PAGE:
COURTNEY Ashton’s newest dress is covered with headlines taken from this very newspaper.
Gun crime, postcode gangs and anti-social behaviour dominate the 14-year-old’s outfit. Only occasionally, in bold, can one find a positive line.
“It’s a form of protest,” says designer Lisa Gallacher. “Young people are fed up with hearing how bad their neighbourhood is and this is an attempt to redress the balance.”
That neighbourhood, you may have guessed, is Parson Cross.
And that dress forms part of a very fashion-conscious attempt to show the much-maligned estate is open for business and an attractive potential base for artists, entrepreneurs and young professionals
Lisa, an internationally-renowned visual artist based in Glasgow, has spent the last year working with 10 different residents to produce 10 different outfits which show a side of the north Sheffield suburb you don’t always hear about.
Here there is a safari poncho referencing the area’s green space and rural patches; a Teddy Boy frock-coat, resplendent with PX badge, showing the estate’s 1950s origins; and a blouse with a pattern inspired by key landmarks.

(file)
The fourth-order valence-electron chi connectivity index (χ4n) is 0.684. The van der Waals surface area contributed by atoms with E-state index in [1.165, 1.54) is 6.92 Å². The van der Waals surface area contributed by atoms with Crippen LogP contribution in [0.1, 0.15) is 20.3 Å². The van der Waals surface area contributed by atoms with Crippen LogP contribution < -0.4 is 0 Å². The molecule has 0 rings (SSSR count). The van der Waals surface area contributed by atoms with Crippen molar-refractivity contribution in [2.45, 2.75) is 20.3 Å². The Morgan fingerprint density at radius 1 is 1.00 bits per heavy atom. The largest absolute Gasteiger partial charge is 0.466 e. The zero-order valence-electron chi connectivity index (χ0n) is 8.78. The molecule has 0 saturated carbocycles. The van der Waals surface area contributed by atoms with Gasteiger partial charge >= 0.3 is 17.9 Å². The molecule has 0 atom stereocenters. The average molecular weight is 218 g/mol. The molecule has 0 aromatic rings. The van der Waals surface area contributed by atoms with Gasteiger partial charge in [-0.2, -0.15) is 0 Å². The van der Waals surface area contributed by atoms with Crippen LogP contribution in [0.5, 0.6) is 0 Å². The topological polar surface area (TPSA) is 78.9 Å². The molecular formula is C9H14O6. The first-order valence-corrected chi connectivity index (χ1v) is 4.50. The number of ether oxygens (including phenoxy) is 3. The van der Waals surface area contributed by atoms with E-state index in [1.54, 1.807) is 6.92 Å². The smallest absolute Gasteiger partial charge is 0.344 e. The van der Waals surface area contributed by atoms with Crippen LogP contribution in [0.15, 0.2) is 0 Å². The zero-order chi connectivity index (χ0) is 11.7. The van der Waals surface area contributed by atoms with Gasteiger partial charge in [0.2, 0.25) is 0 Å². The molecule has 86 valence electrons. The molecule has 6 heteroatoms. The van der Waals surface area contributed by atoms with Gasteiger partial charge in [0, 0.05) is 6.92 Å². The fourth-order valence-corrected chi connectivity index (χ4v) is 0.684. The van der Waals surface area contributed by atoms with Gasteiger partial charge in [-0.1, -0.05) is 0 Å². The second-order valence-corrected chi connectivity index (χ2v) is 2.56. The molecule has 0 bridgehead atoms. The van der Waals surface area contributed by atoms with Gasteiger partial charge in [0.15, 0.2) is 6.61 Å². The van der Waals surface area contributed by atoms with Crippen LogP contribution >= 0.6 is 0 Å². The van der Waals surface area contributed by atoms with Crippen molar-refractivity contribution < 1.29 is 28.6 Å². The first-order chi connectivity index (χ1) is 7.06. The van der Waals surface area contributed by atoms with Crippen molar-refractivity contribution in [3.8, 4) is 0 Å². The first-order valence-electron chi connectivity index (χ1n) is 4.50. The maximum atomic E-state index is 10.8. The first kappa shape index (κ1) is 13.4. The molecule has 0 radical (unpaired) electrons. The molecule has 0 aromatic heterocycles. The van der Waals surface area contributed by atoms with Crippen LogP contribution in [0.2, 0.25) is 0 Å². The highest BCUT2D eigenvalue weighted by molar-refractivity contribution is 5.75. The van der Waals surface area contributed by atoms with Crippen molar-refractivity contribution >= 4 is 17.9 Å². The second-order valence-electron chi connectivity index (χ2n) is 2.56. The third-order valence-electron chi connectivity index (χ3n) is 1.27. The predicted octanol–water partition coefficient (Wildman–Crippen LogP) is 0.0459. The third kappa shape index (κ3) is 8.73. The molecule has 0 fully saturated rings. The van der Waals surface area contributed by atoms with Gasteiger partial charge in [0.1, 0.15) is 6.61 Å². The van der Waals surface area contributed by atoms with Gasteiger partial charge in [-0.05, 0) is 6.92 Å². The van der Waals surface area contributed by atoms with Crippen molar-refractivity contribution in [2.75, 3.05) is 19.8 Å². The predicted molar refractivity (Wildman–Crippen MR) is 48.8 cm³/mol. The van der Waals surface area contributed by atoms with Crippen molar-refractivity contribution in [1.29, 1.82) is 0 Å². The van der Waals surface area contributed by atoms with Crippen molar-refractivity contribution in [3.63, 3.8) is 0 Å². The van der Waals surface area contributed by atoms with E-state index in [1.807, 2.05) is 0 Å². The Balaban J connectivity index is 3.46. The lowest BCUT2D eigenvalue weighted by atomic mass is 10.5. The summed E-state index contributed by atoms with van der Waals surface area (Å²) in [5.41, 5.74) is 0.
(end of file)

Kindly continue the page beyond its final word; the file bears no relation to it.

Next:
Now - before the residents get to wear them - they are to be displayed in the city centre as part of a project to attract more people to the area.
“This will show off a bit of bespoke Parson Cross tailoring to the city centre,” says Rachael Dodd, project manager with Yorkshire Artspace Society, the group behind the Made To Measure project. “It is a way of promoting the area, of showing its potential.”
That promotion, then, comes about ahead of nine art studios opening in the estate’s new Soar Works enterprise complex in Knutton Road.
Yorkshire Artspace, which manages the studios from its current city centre base in Brown Street, wanted to simultaneously show artists the benefits of working in Parson Cross while also showing Parson Cross the benefits of artists and professionals working there.
As such, Lisa was commissioned to work with residents - ranging in age from 14 to 84 and from across the area - to produce those outfits.
“The clothes aims to express the unique character and identity of the people,” says the 38-year-old who has spent two days a month working in the estate since last spring. “I’ve never been here before which I think gave me a fresh pair of eyes on the place. “It was some time before I learned about its bad reputation and when I did I was completely surprised. That’s not the impression I’d got at all. It seemed very friendly to me. I hope this does some good.”
The Made To Measure exhibition runs in a temporary gallery in The Moor from Monday to April 11.